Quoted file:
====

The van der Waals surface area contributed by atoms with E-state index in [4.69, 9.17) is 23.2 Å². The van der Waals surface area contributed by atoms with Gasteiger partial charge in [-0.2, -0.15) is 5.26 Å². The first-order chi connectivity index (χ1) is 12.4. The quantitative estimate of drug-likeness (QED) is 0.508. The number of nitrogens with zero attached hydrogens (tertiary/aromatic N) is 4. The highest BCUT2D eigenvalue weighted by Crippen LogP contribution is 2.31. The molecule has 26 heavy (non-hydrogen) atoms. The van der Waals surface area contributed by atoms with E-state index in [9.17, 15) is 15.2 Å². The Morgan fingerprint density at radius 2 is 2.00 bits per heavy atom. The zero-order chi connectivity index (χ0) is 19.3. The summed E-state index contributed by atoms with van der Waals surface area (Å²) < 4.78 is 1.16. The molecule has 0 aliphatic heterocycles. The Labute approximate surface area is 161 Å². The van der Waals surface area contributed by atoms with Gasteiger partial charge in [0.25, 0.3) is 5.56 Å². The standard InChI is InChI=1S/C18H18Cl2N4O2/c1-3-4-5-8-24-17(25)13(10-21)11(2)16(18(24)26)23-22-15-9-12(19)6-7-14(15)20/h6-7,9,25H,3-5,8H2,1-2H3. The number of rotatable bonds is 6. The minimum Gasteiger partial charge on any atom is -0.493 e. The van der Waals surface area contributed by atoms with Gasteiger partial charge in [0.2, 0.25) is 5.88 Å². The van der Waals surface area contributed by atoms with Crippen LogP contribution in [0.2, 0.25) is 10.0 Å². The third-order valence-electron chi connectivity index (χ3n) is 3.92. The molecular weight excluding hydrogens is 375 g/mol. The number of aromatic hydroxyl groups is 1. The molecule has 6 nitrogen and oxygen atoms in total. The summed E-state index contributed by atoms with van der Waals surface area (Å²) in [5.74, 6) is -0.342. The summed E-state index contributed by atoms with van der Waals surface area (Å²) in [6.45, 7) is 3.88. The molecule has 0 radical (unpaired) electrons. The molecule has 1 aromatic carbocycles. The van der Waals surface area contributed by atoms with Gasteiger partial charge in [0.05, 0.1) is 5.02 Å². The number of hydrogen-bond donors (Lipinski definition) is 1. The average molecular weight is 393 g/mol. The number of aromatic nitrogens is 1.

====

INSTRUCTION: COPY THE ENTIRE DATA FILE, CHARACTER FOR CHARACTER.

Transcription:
The van der Waals surface area contributed by atoms with E-state index in [4.69, 9.17) is 23.2 Å². The van der Waals surface area contributed by atoms with Gasteiger partial charge in [-0.2, -0.15) is 5.26 Å². The first-order chi connectivity index (χ1) is 12.4. The quantitative estimate of drug-likeness (QED) is 0.508. The number of nitrogens with zero attached hydrogens (tertiary/aromatic N) is 4. The highest BCUT2D eigenvalue weighted by Crippen LogP contribution is 2.31. The molecule has 26 heavy (non-hydrogen) atoms. The van der Waals surface area contributed by atoms with E-state index in [9.17, 15) is 15.2 Å². The Morgan fingerprint density at radius 2 is 2.00 bits per heavy atom. The zero-order chi connectivity index (χ0) is 19.3. The summed E-state index contributed by atoms with van der Waals surface area (Å²) < 4.78 is 1.16. The molecule has 0 aliphatic heterocycles. The Labute approximate surface area is 161 Å². The van der Waals surface area contributed by atoms with Gasteiger partial charge in [0.25, 0.3) is 5.56 Å². The standard InChI is InChI=1S/C18H18Cl2N4O2/c1-3-4-5-8-24-17(25)13(10-21)11(2)16(18(24)26)23-22-15-9-12(19)6-7-14(15)20/h6-7,9,25H,3-5,8H2,1-2H3. The number of rotatable bonds is 6. The minimum Gasteiger partial charge on any atom is -0.493 e. The van der Waals surface area contributed by atoms with Gasteiger partial charge in [0.2, 0.25) is 5.88 Å². The van der Waals surface area contributed by atoms with Crippen LogP contribution in [0.2, 0.25) is 10.0 Å². The third-order valence-electron chi connectivity index (χ3n) is 3.92. The molecular weight excluding hydrogens is 375 g/mol. The number of aromatic hydroxyl groups is 1. The molecule has 6 nitrogen and oxygen atoms in total. The summed E-state index contributed by atoms with van der Waals surface area (Å²) in [5.74, 6) is -0.342. The summed E-state index contributed by atoms with van der Waals surface area (Å²) in [6.45, 7) is 3.88. The molecule has 0 radical (unpaired) electrons. The molecule has 1 aromatic carbocycles. The van der Waals surface area contributed by atoms with Gasteiger partial charge in [0.05, 0.1) is 5.02 Å². The number of hydrogen-bond donors (Lipinski definition) is 1. The average molecular weight is 393 g/mol. The number of aromatic nitrogens is 1.